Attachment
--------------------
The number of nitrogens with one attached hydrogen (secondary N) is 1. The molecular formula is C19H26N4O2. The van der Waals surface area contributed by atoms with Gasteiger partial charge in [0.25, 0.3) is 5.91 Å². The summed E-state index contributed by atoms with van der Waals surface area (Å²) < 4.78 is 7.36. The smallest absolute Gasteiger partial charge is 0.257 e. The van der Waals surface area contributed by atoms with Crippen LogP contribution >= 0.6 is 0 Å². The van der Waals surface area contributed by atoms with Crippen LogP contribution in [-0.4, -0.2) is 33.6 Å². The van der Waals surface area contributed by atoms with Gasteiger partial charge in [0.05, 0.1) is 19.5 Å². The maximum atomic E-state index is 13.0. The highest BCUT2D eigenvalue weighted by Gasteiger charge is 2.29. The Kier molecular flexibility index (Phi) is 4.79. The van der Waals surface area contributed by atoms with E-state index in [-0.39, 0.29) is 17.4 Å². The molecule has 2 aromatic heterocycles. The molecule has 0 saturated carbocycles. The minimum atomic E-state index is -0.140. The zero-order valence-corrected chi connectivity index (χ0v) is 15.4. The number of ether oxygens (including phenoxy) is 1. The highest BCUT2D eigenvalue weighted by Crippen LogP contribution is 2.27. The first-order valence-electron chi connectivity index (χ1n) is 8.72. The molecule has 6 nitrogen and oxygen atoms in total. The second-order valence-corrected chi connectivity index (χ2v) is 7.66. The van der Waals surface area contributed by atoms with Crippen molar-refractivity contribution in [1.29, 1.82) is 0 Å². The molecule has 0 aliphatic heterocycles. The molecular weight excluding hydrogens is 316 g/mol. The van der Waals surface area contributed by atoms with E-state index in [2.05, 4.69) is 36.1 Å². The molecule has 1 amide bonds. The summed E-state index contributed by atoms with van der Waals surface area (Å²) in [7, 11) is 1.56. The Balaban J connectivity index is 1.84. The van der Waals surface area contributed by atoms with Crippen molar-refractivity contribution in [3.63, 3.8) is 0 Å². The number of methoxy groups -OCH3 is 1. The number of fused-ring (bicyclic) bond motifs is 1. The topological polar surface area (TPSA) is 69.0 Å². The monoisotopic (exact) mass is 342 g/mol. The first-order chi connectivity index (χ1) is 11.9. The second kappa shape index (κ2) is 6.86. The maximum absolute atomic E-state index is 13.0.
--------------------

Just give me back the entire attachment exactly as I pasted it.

The number of nitrogens with one attached hydrogen (secondary N) is 1. The molecular formula is C19H26N4O2. The van der Waals surface area contributed by atoms with Gasteiger partial charge in [0.25, 0.3) is 5.91 Å². The summed E-state index contributed by atoms with van der Waals surface area (Å²) < 4.78 is 7.36. The smallest absolute Gasteiger partial charge is 0.257 e. The van der Waals surface area contributed by atoms with Crippen LogP contribution >= 0.6 is 0 Å². The van der Waals surface area contributed by atoms with Crippen LogP contribution in [-0.4, -0.2) is 33.6 Å². The van der Waals surface area contributed by atoms with Gasteiger partial charge in [0.05, 0.1) is 19.5 Å². The maximum atomic E-state index is 13.0. The highest BCUT2D eigenvalue weighted by Gasteiger charge is 2.29. The Kier molecular flexibility index (Phi) is 4.79. The van der Waals surface area contributed by atoms with E-state index in [-0.39, 0.29) is 17.4 Å². The molecule has 2 aromatic heterocycles. The molecule has 0 saturated carbocycles. The minimum atomic E-state index is -0.140. The zero-order valence-corrected chi connectivity index (χ0v) is 15.4. The number of ether oxygens (including phenoxy) is 1. The highest BCUT2D eigenvalue weighted by Crippen LogP contribution is 2.27. The first-order valence-electron chi connectivity index (χ1n) is 8.72. The molecule has 6 nitrogen and oxygen atoms in total. The second-order valence-corrected chi connectivity index (χ2v) is 7.66. The van der Waals surface area contributed by atoms with Crippen molar-refractivity contribution in [1.29, 1.82) is 0 Å². The molecule has 0 aliphatic heterocycles. The molecular weight excluding hydrogens is 316 g/mol. The van der Waals surface area contributed by atoms with E-state index in [2.05, 4.69) is 36.1 Å². The molecule has 1 amide bonds. The summed E-state index contributed by atoms with van der Waals surface area (Å²) in [7, 11) is 1.56. The Balaban J connectivity index is 1.84. The van der Waals surface area contributed by atoms with Crippen molar-refractivity contribution in [3.63, 3.8) is 0 Å². The number of methoxy groups -OCH3 is 1. The number of fused-ring (bicyclic) bond motifs is 1. The topological polar surface area (TPSA) is 69.0 Å². The monoisotopic (exact) mass is 342 g/mol. The first-order chi connectivity index (χ1) is 11.9. The second kappa shape index (κ2) is 6.86. The maximum absolute atomic E-state index is 13.0.